This interactive map shows the buildings designed by the five architects featured in Part Two of the DC Architects To Know Series, which can be found on the DC Preservation League website. These buildings are historically-designated and are on the DC Inventory of Historic Sites and/or the National Register of Historic Places.
Albert Cassell (1895 - 1969): Howard University's Founders Library, Mayfair Mansions, Prince Hall Masonic Temple
— Cassell served as Howard University's official architect from 1922 to 1938, and was responsible for the university's 1930 Master Plan.
Appleton P. Clark (1865 - 1955): St. Phillip's Baptist Church, Second Baptist Church, Owl's Nest, Victor Building, Homer Building, Denrike Building, Second National Bank, Hebrew Home for the Aged and Jewish Social Service Agency, Episcopal Home for Children, 1644-66 Park Road NW, Civil Service Commission
— Clark designed buildings in a variety of eclectic styles, from Renaissance Revival to Tudor Gothic Revival.
Alfred Mullett (1834 - 1890): State, War, and Navy Building (Old Executive Office Building), Baltimore Sun Building, Central National Bank (Apex Building), Mullett Rowhouses
— Mullett served as the Supervising Architect for the U.S. Treasury from 1863 to 1874. The Office of the Supervising Architect was responsible for the design of federal buildings — post offices, custom houses, courthouses, and the like — between the 1850s and 1930s.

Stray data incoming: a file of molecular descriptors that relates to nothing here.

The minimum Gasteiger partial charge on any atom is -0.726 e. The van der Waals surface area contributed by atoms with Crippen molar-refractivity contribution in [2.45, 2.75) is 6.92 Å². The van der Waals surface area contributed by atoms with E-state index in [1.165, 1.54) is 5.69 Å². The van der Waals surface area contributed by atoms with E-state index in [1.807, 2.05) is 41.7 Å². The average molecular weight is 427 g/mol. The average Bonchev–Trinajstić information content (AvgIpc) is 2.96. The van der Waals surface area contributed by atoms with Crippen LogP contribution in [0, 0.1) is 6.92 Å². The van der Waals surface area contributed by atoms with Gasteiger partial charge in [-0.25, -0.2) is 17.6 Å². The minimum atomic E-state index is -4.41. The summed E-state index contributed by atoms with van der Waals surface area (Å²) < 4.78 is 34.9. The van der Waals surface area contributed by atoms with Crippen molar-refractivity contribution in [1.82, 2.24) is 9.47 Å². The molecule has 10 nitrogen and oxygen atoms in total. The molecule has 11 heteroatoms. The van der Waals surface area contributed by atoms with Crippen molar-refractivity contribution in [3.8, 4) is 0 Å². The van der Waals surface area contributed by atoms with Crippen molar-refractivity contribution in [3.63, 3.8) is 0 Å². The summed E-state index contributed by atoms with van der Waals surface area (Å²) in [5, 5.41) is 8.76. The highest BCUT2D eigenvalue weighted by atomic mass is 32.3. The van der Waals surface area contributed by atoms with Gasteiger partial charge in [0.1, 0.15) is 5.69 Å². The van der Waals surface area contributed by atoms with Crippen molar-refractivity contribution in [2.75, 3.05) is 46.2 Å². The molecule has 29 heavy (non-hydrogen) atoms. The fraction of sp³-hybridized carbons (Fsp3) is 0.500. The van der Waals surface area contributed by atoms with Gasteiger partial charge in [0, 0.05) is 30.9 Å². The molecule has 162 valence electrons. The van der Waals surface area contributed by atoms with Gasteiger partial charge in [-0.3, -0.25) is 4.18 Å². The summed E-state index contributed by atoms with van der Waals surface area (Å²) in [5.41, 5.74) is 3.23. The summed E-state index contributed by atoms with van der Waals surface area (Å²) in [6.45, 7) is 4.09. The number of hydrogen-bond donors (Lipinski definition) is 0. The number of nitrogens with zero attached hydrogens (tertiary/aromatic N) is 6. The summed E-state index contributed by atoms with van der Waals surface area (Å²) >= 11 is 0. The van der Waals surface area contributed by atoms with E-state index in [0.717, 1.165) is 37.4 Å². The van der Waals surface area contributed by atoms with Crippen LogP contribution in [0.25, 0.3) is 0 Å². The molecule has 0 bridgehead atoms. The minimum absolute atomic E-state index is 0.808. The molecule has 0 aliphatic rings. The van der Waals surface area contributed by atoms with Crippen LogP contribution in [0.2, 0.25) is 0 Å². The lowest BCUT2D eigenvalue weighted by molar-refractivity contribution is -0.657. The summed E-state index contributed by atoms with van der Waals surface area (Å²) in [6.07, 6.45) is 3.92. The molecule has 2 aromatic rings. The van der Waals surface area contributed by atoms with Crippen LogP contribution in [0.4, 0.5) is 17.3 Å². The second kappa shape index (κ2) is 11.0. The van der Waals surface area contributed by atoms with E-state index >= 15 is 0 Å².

George T. Santmyers (1889 - 1960): 3901 Connecticut Avenue NW, Meridian Manor, Lexington Apartments, Fort View Apartments, Glade Apartments, Park Vista and Pine Manor (Concord Apartments), Dahlgreen Courts, Metropolitan Apartments, Hampshire Gardens (with James E. Cooper)
— Santmyers designed nearly 450 apartment buildings in a variety of styles throughout the District.
George Oakley Totten, Jr. (1866 - 1934): Christian Hauge House, "Pink Palace," Old French Embassy, Charles Evans Hughes House, United Mine Workers of America (The University Club), Meridian Hall, Embassy Building No. 10, Old Hungarian Embassy, Congressional Club, Warder-Totten House (reconstruction)
— As Mary Foote Henderson's official architect, Totten designed many embassy buildings in the Meridian Hill neighborhood, as well as many mansions for wealthy Washingtonians.